The consumer electronics industry has a massive and escalating problem on its hands in the realm of product returns.
A recent analysis conducted by Accenture found that in the United States, the customer return rate for consumer electronics averaged 11 to 12 percent in 2007. In the same year, manufacturers, communications carriers and electronics retailers spent an estimated $13.8 billion managing returned merchandise. What's more, around 95 percent of the returned products were found to have nothing technically wrong with them.
So why are the items being returned? In many cases, customers aren't being properly educated about the products they buy and how to use them. Unless consumer education improves in a transformational and comprehensive way, the product return problem will continue to be a drain on corporate bottom lines.
A study of this issue was done a few years ago by Tim Herbert of the Consumer Electronics Association. Titled "2005: A Product Returns Odyssey," the study listed the top four actions that could reduce return rates:
• More research by consumers before purchase (25 percent).
• Better pre-sales information from salespeople (19 percent).
• Better manufacturing telephone support (17 percent).
• More-informative in-store displays (17 percent).
All of these items fall into the category of customer education. Customers need to be educated and influenced at the point of purchase and upon first use, as well as when needs arise after initial use.
In many cases, educating the consumer begins with educating the retail staff. By providing training on the form, fit and function of the product, manufacturers can help confirm that the salespeople on the front lines are well prepared to influence and inform customers by addressing important questions and concerns.
Online certification programs, perhaps including special rewards to candidates who complete their certification, are a good way to ensure successful education of retail professionals.
Other manufacturers are finding success with the "store within a store" model, in which manufacturers place their own employees in a retail outlet to increase awareness of their solutions. A company might open its own "boutiques" within larger retail stores to enhance its brand while assisting retailers.
To reach those who bypass brick-and-mortar stores and buy online, manufacturers should invest heavily in providing strong informational content. A TV manufacturer might launch an HDTV educational center on its Web site to help customers understand the value of its products. Vendors can use Web 2.0 technologies to create communities that develop "mashups" of content, searchable video and user forums.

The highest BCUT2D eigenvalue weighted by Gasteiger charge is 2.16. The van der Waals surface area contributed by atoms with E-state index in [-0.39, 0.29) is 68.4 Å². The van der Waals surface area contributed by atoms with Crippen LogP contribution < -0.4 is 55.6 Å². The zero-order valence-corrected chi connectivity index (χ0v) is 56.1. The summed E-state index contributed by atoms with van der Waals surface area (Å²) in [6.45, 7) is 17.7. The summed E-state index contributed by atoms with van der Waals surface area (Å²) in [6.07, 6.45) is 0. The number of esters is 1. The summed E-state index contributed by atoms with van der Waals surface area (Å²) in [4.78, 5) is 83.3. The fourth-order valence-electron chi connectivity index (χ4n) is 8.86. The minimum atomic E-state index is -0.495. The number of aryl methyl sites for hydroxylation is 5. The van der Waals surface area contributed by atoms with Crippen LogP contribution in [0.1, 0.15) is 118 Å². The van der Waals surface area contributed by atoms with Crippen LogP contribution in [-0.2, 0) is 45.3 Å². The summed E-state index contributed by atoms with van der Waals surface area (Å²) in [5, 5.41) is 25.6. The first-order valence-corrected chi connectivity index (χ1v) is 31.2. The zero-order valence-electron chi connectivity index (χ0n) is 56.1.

Meanwhile, the manufacturer's responsibility for educating the consumer doesn't end when the purchase occurs. At that point, the primary focus shifts to the usability of the product.
One-page "getting started" guides, which are much easier to follow than lengthy instruction manuals, are perfect for helping customers set up their devices. Visually oriented instructional guides are a prime example.
Similarly, multimedia educational resources, such as instructional DVDs and online tutorials, provide engaging ways to help customers learn how to use their new purchases.
Strong customer service is also essential for customers who, even with simplified instructions, can't figure out how to use a product. At this stage, getting the customer up and running on the first call helps build excitement around the product's value. In many cases, it's wise to have teams of specially trained reps assigned to handle this critical challenge.
Once the customer gets the product working, a requirement continues for education at the point of need to address the customer's product concerns as they arise.
Education 'on demand'
Many manufacturers have had success with integrating user guidance into their devices to address customer needs on an "on demand" basis. For example, photocopier manufacturers have incorporated step-by-step instructions into most of their business products to help users resolve such issues as paper jams and toner replacement.
Remote diagnostics offer another solution. Recent advances in software let manufacturers remotely diagnose customer issues with certain devices such as personal computers. The software performs remote repairs such as determining conflicts arising from improper setup or configuration.
Web-based community groups and user forums are also increasingly important, letting customers share their experiences and insights while deepening customer connection to a particular brand.
Even in the digital age, nothing beats personal care. One-to-one experience with a personable and capable agent remains the ultimate brand builder. By resolving issues quickly and effectively, the company puts a helpful face on the brand and creates a strong bond with the customer.
In the end, continuing personal attention is the ultimate path to customer satisfaction, brand strength and a high-performance business. The best way to prevent the return of perfectly good merchandise is to ensure that customers remain well informed about what they're buying and how to use it. n
Brian Sprague is a senior executive at Accenture's customer service and support division.
Terry Steger is a senior executive with Accenture's supply chain management unit.
David Douthit is a senior manager at Accenture's supply chain management unit.